Click here if you don’t see subscription options
Kerry WeberJune 21, 2024
Photo from Unsplash.

A Reflection for Wednesday of the Twelfth Sunday in Ordinary Time

By their fruits you will know them.

Find today’s readings here.

We recently planted an apple tree in our backyard, an effort that proved more romantic in theory than in practice. Exhausted after maneuvering it sideways to fit in our minivan, we stored it in our garage until we found the energy to dig a hole of the required size, which as it turns out is quite large. On a sunny afternoon, my husband and I began to dig, with the “help” of our three children, who cheerfully and repeatedly caused the hole to cave in on itself. The effort also included adding a “soil conditioner,” which meant hauling wheelbarrows full of compost from our compost bin, a process accompanied by the requisite squealing (both delighted and frightened) about worms. Then we soaked the ground with water to give the tree a healthy drink.

In the end, the tree may have taken longer to plant than anticipated, but we put in the work because we wanted to be sure that our efforts would set it up for successful growth. We wanted to give the tree strong foundations and enable it to grow a deep root system, with sufficient nutrients for what it needs. It has only been a few weeks, but my 8-year-old already is checking the tree for apples. I’ve let him know, however, that they won’t appear for a few years; we must wait for the tree to mature a bit. Of course, in the meantime, we will continue to care for the tree, in the hope that our work will eventually yield a fruitful harvest.

The Gospel today tells us to beware of false prophets and advises: “By their fruits you will know them.” But our efforts in tree planting have reminded me of the role a good, nurturing foundation plays in people, too. None of us are predestined to bear good or bad fruit. We are shaped by our families, our friends, our environments, our traumas and our neighborhoods. And even under difficult circumstances, life can bloom when we take the time to nurture one another.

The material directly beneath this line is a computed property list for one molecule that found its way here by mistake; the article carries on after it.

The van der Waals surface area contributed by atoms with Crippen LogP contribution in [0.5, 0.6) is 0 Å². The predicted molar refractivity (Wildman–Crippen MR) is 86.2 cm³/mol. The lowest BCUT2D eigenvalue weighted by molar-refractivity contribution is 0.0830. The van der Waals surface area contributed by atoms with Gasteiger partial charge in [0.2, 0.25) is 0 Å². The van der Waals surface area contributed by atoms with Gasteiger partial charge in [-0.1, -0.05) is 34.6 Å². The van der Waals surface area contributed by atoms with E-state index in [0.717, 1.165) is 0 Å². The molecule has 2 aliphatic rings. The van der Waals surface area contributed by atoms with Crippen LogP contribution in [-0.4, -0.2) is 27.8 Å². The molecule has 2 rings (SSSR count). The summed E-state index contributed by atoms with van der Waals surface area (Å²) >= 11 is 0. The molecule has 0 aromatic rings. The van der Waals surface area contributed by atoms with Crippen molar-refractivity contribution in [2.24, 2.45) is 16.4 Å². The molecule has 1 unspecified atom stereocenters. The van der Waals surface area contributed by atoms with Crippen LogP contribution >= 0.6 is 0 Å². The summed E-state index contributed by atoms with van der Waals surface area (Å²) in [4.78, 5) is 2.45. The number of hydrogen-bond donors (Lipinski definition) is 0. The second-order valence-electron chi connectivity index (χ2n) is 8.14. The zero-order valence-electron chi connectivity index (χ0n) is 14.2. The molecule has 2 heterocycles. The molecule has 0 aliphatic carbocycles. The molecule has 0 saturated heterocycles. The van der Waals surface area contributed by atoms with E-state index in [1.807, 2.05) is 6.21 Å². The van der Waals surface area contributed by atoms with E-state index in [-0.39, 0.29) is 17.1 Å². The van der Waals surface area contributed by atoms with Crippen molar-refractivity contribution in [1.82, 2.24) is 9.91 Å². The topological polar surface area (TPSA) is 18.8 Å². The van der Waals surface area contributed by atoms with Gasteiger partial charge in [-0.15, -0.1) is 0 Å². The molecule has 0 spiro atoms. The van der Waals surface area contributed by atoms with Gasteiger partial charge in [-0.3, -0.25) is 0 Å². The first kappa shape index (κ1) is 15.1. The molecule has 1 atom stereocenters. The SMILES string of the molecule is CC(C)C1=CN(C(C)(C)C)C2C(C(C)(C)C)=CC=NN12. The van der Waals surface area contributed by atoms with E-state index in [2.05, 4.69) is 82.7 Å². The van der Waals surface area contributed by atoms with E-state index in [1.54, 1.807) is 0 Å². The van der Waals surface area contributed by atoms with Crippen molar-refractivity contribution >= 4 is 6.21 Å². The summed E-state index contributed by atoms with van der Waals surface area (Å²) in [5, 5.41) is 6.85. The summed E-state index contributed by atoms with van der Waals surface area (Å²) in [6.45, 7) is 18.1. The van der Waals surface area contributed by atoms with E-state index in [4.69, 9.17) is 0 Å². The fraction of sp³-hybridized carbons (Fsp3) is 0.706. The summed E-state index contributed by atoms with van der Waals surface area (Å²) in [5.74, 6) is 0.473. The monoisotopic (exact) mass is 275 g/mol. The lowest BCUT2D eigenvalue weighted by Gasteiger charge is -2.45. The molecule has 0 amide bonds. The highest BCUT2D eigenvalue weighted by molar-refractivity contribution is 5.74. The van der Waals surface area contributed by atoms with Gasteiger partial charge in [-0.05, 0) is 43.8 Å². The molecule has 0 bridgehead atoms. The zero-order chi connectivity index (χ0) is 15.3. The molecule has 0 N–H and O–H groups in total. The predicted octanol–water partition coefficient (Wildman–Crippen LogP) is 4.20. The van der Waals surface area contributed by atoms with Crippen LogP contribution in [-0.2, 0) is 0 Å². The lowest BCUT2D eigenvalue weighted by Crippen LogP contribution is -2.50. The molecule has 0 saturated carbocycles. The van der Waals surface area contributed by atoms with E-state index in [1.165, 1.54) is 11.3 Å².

It is easy and often tempting to spend our time simply trying to label people as one might a tree, rooting out the “good” from the “bad.” But people are capable of amazing growth, and all children of God, which is to say, all of us, have the potential for good. It takes real work to support growth in one another, to spend the time that is required to keep one another strong enough, healthy enough to bear good fruit in our lives. Often it is more difficult in practice than in theory. But it is always worth the effort.

More: Scripture

The latest from america

President Joe Biden's decision not to seek re-election is surprising—but don't call it unprecedented. It happened once before, in 1968.
James T. KeaneJuly 22, 2024
In her keynote address at the Eucharistic Congress, Gloria Purvis warned that disloyalty to Pope Francis, the sin of racism and putting political parties above God threaten the unity of the Catholic Church.
Gloria PurvisJuly 22, 2024
Close up shot of green olives, almonds and bread served on a dining table, to snack on as appetizer during a dinner party. (iStock/fotostorm)
In face-to-face conversations, Catholics can disagree without being disagreeable, moving beyond caricatures to better understand each other’s humanity and heart.
Tim BuschJuly 22, 2024
A Eucharistic pilgrimage from Indianapolis to Los Angeles is being planned for spring 2025, while congress organizers who had been discerning an 11th National Eucharistic Congress in 2033, are now considering planning the event even sooner.